A lighthearted look at news, events, culture and everyday life in New York. The opinions expressed are solely those of the writer.
By Nina Pajak
Somehow, it seems I’ve fallen out of sync with the flow of popular culture. A couple of nights ago, Discovery Channel (which has helped us in the noble pursuits of discovering everything from “The Deadliest Catch” to the seedy world of “The Amish Mafia”) aired a show tantalizingly titled “Eaten Alive.” It premiered amid great fanfare, promising salivating viewers that they would see a man be literally eaten alive by a giant anaconda snake.
Then, to the great dismay of millions of people, the voluntary subject of the show was not, in fact, consumed whole. It seems the snake spent a while crushing him, tasted his helmet, and then he called in his team of life-savers to, you know, save his life. The backlash has been great, according to the Internet and, more specifically, my Facebook newsfeed. And I must wonder: what the eff has happened to us? It’s bad enough that a network would air a two-hour special in which they attempt to feed a human to a snake, but did we really, truly want to see that happen? Weren’t you all sort of relieved that you hadn’t just witnessed a genuine horror film come to life? Or did you really settle in with a beer and a bowl of pretzels hoping to be treated to a snuff film on the same network responsible for a show called “Penguins: Waddle All the Way?”
It’s been difficult enough realizing through Facebook who among my friends rabidly opposes all the political and moral views I hold dear. Now I have to know that some people who “like” photos of my kid and randomly wish me a happy birthday once every few years are mad that they didn’t get to see a guy die a painful death on television (or at least, come close and then get saved at the last heart-pounding second, leaving both him and the snake traumatized beyond repair).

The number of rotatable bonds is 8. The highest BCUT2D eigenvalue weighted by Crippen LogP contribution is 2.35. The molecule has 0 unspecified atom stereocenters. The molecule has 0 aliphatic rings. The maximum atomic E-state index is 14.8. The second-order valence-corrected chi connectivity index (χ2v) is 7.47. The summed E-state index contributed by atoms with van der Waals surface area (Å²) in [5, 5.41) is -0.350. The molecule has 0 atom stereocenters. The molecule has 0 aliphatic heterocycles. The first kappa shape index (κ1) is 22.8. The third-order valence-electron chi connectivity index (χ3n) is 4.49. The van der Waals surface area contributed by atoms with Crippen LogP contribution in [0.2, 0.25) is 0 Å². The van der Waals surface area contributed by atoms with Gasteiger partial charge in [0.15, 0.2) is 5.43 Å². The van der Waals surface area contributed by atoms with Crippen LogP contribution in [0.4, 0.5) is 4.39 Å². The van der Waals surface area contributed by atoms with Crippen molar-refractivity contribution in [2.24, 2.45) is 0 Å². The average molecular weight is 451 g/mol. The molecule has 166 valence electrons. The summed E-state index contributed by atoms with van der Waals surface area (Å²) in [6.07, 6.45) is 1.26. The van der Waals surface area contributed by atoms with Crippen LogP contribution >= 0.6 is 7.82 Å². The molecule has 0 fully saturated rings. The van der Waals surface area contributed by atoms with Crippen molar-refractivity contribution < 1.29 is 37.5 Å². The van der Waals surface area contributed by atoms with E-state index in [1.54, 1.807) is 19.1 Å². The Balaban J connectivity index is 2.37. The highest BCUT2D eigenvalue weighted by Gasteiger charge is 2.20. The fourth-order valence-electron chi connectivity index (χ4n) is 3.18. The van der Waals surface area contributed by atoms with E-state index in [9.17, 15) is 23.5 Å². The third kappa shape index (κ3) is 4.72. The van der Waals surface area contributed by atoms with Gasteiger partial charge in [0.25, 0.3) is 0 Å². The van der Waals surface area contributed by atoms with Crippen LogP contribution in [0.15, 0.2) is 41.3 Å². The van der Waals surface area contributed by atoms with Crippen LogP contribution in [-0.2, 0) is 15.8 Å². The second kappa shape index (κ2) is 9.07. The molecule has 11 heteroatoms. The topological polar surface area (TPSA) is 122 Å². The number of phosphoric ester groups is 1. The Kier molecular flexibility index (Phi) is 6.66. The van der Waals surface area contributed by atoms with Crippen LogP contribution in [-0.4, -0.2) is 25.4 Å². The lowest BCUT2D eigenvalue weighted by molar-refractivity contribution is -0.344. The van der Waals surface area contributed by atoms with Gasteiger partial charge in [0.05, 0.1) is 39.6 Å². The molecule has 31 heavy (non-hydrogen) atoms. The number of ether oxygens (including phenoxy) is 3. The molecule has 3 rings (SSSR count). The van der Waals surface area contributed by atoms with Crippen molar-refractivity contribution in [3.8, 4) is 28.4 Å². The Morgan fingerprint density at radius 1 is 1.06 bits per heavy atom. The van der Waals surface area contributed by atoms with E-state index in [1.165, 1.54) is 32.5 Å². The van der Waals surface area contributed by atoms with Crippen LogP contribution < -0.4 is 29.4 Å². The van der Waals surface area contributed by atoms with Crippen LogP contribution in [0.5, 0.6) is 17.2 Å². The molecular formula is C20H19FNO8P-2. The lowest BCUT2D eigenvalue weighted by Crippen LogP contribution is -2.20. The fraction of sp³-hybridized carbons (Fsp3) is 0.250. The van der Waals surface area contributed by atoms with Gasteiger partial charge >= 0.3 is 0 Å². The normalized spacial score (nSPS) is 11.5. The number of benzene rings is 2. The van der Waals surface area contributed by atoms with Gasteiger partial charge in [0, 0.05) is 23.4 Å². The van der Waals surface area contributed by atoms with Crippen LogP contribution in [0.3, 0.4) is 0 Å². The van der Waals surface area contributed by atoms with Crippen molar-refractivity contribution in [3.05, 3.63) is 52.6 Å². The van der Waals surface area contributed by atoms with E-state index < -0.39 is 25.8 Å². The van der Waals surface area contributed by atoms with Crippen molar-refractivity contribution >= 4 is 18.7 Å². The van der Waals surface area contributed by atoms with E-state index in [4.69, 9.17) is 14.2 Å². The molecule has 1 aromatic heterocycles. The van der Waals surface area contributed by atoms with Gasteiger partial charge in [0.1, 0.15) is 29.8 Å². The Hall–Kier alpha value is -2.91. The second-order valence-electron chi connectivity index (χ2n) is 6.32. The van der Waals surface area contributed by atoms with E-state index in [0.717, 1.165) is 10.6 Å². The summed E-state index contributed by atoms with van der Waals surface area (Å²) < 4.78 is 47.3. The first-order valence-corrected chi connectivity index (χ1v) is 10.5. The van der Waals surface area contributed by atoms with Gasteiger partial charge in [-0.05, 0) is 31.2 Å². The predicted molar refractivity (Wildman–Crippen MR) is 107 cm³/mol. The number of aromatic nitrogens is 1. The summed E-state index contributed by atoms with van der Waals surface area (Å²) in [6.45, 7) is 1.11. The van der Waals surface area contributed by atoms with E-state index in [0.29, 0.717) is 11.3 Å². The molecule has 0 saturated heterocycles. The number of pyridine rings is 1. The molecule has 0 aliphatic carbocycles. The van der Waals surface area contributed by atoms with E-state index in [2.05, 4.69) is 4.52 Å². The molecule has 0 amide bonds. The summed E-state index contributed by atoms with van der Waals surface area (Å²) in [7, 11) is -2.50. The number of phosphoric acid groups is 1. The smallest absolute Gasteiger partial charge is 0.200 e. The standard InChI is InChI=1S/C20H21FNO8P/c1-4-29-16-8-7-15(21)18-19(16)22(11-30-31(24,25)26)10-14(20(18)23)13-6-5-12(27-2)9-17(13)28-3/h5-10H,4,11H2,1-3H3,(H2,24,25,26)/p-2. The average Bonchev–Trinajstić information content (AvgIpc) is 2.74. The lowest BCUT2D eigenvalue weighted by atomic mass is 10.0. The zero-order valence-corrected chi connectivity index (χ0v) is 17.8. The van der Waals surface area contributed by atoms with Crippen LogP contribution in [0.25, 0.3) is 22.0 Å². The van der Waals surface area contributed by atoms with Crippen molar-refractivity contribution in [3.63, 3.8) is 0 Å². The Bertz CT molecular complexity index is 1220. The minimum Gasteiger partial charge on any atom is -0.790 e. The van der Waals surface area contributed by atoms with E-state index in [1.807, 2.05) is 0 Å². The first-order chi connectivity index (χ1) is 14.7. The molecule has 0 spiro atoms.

You guys. I can live through the FarmVille updates and the incessant clickbait sharing and even the likes on articles I find reprehensible, but this may be the last straw. I think it’s best if we spent some virtual time (further) apart. It’s not me, it’s you. It’s very much you. It’s like I don’t even vaguely know who you are in a meaningless and superficial way anymore. I thought we had something special when you liked my “throwback Thursday” post. I thought we were on the same imaginary page based on carefully selected, incomplete details which we choose to share about our lives. I just . . . need to be alone for a while. I don’t think we can bounce back from this.
I’m sorry. I hope you get the help you need.
Nina Pajak is a writer living with her husband, daughter and dog in Queens. Connect with Nina on Twitter!